By Stephanie Bartlett
When five year olds become social activists, what are the skills they need? How can they turn a passion or curiosity into a positive action that can influence society? My students’ most recent interest is climate change. Rather than be overwhelmed by the magnitude of this task, we are working to redefine the notion of community. This work starts with compassion. We live meaningfully and we listen. When we care for our space and the natural environment, we become able to look at the world and do our part to divert us from potential crisis. Climate change and the market economy are real threats to our planetary nature. We invited our students to take action in order to create change in our local community and beyond. Our five year-old students say they can do this and want to make a difference. Here is our story, aiming to inspire others with the notion that if we start local, change is possible.
Kindergarten students are learning the process of planning social action. We recently hosted a Sweater Swap / Echange des chandails for our community at the school’s Take Action Fair. First, we identified a cause that was important to us. We are concerned about the Arctic, so we planned to raise awareness about climate change by celebrating National Sweater Day in our school.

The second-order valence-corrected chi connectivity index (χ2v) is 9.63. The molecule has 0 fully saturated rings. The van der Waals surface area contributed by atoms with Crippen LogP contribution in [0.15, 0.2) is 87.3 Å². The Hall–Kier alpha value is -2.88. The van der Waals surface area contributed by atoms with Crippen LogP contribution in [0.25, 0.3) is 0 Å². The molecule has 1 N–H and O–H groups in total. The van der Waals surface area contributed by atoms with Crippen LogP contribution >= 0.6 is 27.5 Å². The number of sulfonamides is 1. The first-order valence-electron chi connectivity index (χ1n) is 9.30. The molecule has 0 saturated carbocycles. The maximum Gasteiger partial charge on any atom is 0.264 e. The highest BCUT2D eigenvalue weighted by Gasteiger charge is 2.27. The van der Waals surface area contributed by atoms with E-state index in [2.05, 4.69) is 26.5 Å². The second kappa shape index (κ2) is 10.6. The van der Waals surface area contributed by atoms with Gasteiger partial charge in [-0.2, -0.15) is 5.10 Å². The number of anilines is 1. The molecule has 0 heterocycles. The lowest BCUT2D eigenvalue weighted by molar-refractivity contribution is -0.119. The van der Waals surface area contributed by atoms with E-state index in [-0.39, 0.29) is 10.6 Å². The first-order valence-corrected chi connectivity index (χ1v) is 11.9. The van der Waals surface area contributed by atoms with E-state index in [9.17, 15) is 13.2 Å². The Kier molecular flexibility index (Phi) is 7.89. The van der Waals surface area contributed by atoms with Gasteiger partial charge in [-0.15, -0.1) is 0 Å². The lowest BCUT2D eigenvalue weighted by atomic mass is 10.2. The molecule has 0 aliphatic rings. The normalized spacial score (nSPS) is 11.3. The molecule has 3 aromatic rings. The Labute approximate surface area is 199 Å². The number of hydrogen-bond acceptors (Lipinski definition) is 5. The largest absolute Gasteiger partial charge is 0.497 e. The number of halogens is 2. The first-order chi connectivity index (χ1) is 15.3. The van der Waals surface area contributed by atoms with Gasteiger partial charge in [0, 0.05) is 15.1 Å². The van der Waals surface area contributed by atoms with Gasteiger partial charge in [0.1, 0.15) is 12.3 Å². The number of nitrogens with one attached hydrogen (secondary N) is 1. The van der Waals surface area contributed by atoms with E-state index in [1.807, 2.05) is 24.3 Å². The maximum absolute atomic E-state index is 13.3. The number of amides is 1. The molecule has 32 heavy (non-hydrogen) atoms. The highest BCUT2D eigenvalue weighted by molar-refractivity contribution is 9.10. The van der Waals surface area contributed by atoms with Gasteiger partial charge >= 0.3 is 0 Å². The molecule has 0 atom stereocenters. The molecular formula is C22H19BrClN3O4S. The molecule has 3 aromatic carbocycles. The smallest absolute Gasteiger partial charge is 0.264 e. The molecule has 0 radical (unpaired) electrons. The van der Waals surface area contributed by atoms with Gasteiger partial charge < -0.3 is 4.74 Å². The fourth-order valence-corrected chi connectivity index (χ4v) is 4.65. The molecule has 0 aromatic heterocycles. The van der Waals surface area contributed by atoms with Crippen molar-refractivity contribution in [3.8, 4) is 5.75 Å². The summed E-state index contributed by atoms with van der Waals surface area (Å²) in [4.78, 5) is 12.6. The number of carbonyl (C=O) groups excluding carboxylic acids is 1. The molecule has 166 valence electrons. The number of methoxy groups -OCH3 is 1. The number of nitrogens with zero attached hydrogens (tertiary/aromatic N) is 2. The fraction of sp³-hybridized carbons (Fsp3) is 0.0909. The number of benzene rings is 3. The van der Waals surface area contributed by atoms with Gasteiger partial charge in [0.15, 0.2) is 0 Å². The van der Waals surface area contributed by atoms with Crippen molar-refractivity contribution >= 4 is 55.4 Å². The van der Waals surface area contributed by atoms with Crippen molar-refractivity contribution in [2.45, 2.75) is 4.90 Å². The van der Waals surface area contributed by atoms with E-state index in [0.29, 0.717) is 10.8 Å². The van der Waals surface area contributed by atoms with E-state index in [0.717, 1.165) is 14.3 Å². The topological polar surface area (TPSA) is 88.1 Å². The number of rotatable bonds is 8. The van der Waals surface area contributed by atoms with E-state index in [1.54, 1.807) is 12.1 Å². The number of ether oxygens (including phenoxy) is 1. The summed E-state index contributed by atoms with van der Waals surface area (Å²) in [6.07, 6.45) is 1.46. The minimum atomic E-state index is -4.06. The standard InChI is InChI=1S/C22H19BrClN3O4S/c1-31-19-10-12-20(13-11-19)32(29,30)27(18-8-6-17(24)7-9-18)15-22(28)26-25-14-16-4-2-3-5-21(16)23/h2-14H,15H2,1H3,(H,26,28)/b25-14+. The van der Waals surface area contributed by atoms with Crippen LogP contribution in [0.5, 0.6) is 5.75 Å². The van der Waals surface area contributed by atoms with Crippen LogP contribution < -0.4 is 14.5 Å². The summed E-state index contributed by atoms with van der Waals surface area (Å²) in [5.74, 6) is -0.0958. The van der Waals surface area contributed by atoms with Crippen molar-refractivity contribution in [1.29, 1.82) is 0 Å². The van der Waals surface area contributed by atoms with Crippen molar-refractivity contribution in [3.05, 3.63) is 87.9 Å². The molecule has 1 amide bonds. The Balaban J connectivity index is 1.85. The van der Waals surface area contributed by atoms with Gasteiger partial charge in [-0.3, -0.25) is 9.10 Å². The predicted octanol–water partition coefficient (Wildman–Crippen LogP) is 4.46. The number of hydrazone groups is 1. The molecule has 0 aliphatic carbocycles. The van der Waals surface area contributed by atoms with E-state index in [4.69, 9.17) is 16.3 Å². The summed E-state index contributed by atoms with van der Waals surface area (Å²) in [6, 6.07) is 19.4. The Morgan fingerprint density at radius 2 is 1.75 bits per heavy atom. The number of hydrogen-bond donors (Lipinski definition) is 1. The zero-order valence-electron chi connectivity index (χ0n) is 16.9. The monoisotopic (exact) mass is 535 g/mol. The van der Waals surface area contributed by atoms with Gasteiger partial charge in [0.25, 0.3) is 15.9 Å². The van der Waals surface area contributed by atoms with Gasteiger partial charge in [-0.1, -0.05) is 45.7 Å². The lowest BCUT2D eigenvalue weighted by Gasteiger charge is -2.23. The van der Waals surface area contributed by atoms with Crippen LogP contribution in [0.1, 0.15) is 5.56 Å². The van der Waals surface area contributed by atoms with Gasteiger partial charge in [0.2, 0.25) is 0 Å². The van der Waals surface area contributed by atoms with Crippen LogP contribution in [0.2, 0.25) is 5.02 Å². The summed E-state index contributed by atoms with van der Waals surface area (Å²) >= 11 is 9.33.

Then, we organized a campaign, inviting the community to donate gently used sweaters.
We spent a few weeks designing posters to educate the school and we worked with the growing number of sweaters in our classrooms.
We sorted the sweaters into colours and patterns, counted them, and organized them into groups of small, medium and large. Traditional math and literacy skills were embedded in their project work.
We had parent and grandparents come and teach us how to crochet and knit.
We researched arctic animals and created an arctic habitat in our dramatic play centre and the block centre became a market with booths to practice selling sweaters.
We built the market in the hallway and sold many sweaters.
We even measured the length of our customers’ arms to get the right fit!
After we counted the money, we wrote a letter to the World Wildlife Fund explaining how we earned over $200.00 to help protect the animals in the Arctic. The sweaters that we didn’t sell will be donated and sent to Haiti to be remade into different materials.Through these community initiatives, students are learning to be ethical citizens by caring for our planet and earning money to donate to the common good.